The Immigration Movement: Advancing Social and Economic Justice for All
Posted on July 29, 2013 by By: Anisha Ahuja, NAACP
Currently, all eyes are on Congress and their debate around comprehensive immigration reform. Will they or will they not is the pressing question. But what is certain is that immigration reform will not only significantly impact the economy as a whole, but it will also particularly impact the economic realities of marginalized communities and communities of color.
So, protecting the rights of immigrants and undocumented persons, especially in regards to their presence in the workforce and economy must be part of this reform. For starters, we must dispel myths on immigration, which can be achieved by opening up inclusive discussions where everyone’s experiences are heard and validated.
First, the characterization of immigration as Latino immigrants stealing jobs from other Americans is false. A recent report from the Jackson Free Press shows that the workforce of certain communities, especially Black communities, is not detrimentally affected by the presence of immigrants. In fact, evidence suggest that immigrants are integral to creating a working and beneficial economy for all, exampled by the $115 million immigrants created for the Medicare Trust Fund surplus from 2002 to 2009.
Also, it’s important to recognize that the incredibly large immigrant community, which includes a group of 11 million diverse and working undocumented immigrants, is not a homogenous one. And the exclusive nature of this discussion is not only harmful to all people of color who exist in diasporic or immigrant communities, but also doesn’t address the economic needs and growing contributions of other immigrants.
Immigration affects all types of communities - Latinos, Asians, Blacks, Middle Easterns, and queer folks. As a whole, immigrants make up almost a majority of the poor classes in the United States, which proves that the lack of comprehensive reform and understanding helps institutionalize the presence of people of color in the lower classes.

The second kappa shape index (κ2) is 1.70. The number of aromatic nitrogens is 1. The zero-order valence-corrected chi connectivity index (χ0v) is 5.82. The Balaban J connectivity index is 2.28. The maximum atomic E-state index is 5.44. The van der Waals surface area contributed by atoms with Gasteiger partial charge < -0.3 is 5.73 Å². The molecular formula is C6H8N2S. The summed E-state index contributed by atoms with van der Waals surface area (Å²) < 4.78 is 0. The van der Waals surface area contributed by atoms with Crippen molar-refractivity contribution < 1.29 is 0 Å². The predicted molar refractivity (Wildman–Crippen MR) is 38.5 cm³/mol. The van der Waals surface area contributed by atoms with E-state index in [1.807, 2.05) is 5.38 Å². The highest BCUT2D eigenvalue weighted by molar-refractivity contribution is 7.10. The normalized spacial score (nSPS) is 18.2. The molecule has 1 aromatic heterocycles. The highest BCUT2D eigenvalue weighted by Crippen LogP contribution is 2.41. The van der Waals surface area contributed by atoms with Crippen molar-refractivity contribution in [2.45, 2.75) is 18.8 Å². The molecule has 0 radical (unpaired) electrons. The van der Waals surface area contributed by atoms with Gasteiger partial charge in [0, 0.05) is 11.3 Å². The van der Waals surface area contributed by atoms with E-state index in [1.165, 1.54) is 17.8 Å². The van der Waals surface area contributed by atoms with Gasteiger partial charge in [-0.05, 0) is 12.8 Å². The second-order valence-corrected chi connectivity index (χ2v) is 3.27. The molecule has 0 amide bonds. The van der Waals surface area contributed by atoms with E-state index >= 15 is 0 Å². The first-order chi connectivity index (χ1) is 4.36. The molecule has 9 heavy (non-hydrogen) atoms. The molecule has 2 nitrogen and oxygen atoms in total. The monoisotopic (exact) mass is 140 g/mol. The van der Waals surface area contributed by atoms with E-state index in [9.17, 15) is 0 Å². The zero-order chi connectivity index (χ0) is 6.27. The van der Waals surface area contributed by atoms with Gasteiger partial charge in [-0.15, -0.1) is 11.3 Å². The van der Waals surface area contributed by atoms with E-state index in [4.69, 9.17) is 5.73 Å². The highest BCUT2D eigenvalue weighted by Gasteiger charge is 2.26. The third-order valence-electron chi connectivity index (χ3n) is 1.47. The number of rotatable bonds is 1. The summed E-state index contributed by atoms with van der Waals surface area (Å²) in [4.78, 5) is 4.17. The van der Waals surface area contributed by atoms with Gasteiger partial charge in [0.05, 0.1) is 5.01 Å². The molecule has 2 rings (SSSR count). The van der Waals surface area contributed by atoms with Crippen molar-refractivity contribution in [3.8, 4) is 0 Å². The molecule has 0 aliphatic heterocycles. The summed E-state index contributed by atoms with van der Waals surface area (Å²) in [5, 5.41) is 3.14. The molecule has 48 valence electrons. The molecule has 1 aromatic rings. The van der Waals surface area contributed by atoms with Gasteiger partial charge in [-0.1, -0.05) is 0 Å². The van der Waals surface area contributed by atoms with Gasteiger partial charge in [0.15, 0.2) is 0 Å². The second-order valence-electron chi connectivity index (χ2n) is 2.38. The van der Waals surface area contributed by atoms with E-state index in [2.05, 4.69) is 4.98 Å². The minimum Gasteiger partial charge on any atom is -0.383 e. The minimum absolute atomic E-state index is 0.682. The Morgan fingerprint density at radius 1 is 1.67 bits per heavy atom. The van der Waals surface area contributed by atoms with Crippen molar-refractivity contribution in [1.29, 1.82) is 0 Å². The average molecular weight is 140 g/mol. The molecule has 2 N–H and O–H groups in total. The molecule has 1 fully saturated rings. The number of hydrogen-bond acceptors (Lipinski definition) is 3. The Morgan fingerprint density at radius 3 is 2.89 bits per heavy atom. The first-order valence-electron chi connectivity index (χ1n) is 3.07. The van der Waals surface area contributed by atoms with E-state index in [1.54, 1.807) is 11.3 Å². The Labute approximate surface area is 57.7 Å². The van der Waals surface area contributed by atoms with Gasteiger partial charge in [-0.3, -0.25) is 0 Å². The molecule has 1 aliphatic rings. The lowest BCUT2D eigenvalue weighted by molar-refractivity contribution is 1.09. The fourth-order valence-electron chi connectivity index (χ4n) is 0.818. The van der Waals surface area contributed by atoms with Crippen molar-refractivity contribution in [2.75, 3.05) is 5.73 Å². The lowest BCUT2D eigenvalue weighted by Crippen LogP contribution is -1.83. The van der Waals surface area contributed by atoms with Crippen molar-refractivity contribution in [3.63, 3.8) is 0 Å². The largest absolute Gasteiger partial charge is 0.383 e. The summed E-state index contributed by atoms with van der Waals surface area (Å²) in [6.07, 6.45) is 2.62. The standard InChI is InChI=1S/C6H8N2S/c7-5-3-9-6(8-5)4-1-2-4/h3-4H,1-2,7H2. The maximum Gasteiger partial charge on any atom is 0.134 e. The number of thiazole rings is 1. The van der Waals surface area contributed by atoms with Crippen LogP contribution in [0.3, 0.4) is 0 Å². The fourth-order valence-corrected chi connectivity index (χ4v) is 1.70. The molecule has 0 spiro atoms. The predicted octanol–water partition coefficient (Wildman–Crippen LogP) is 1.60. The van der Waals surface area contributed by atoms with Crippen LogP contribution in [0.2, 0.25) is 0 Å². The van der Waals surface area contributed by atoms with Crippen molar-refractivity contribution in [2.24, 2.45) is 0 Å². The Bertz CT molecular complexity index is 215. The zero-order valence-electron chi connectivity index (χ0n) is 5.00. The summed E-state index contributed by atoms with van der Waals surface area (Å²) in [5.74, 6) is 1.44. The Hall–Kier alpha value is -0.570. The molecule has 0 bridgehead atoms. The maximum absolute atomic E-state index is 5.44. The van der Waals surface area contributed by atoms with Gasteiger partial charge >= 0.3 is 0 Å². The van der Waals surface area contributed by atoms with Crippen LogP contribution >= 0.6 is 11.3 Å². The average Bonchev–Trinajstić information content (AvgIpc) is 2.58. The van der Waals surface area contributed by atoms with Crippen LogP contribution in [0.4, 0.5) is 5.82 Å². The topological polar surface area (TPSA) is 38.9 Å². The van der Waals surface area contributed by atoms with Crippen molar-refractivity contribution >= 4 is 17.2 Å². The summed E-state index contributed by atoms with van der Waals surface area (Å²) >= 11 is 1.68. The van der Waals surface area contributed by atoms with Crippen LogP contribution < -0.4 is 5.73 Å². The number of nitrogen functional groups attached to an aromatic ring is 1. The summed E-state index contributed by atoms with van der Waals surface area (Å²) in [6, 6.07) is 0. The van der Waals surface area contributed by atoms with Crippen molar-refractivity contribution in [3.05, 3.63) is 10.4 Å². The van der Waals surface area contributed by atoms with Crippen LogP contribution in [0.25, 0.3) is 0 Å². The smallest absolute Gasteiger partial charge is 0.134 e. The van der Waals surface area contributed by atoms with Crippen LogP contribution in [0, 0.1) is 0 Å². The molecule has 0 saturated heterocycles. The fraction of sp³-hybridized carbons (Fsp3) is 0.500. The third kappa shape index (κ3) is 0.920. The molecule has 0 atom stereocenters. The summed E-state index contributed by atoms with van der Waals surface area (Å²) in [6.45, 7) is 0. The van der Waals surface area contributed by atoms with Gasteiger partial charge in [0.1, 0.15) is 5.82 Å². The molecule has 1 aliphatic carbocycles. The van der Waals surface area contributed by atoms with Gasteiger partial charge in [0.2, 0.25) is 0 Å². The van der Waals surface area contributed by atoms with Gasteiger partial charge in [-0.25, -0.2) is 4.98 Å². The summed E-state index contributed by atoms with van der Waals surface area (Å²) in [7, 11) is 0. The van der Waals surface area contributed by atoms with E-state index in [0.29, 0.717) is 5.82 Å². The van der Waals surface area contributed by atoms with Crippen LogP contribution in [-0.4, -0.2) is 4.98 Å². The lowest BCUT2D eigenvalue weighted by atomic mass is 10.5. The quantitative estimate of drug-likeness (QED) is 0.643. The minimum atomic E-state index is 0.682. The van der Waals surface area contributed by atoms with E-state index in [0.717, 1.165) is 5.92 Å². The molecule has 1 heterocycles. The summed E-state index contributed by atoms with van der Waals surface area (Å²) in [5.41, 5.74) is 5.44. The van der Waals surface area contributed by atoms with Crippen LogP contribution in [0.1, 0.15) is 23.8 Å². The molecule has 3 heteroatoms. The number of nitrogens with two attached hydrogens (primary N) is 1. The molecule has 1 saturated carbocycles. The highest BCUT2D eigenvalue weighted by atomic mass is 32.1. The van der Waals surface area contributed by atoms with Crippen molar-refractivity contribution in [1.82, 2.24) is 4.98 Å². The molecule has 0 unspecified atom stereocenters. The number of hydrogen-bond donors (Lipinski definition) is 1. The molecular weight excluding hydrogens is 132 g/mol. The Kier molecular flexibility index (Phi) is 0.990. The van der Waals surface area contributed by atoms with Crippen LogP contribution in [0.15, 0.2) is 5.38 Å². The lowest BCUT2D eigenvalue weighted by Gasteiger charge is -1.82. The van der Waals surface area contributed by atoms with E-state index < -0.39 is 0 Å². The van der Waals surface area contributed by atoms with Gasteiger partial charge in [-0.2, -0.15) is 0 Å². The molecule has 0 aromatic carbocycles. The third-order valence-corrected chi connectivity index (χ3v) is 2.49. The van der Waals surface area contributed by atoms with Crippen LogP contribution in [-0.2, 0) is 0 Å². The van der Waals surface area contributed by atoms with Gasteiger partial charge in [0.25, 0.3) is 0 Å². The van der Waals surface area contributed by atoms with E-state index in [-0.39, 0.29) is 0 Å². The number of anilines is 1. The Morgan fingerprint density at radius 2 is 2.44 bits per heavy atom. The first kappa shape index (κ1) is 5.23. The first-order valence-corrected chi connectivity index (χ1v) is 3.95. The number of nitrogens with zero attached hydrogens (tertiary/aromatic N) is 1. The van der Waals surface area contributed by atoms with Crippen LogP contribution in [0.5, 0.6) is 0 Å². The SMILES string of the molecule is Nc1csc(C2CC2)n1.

So with the discussions of immigration increasingly present in the legislature, it’s important that marginalized communities stand together and support their own presence in the discussion and the presence of aligned communities. This is especially an issue of great relevance towards the economic mobility of people of color and Black folks as well.
To help build this awareness, the NAACP Economic Facebook and Twitter will uplift Black, South Asian, API, queer, and Middle Eastern immigration and how their economic realities intersect throughout this week. We aim to use this weeklong campaign to highlight how the immigration movement is an integral place to further connect already present struggles for social justice, racial justice, and economic justice.
Let’s not get caught in the trap of the immigration narrative that suppresses the voices of people of color and queer folks and eliminate the division among the marginalized communities who are all fighting for the same thing – economic opportunity and mobility. Instead, let’s continue to join beautiful coalitions and work together to advance an inclusive economy that is just and fair for all.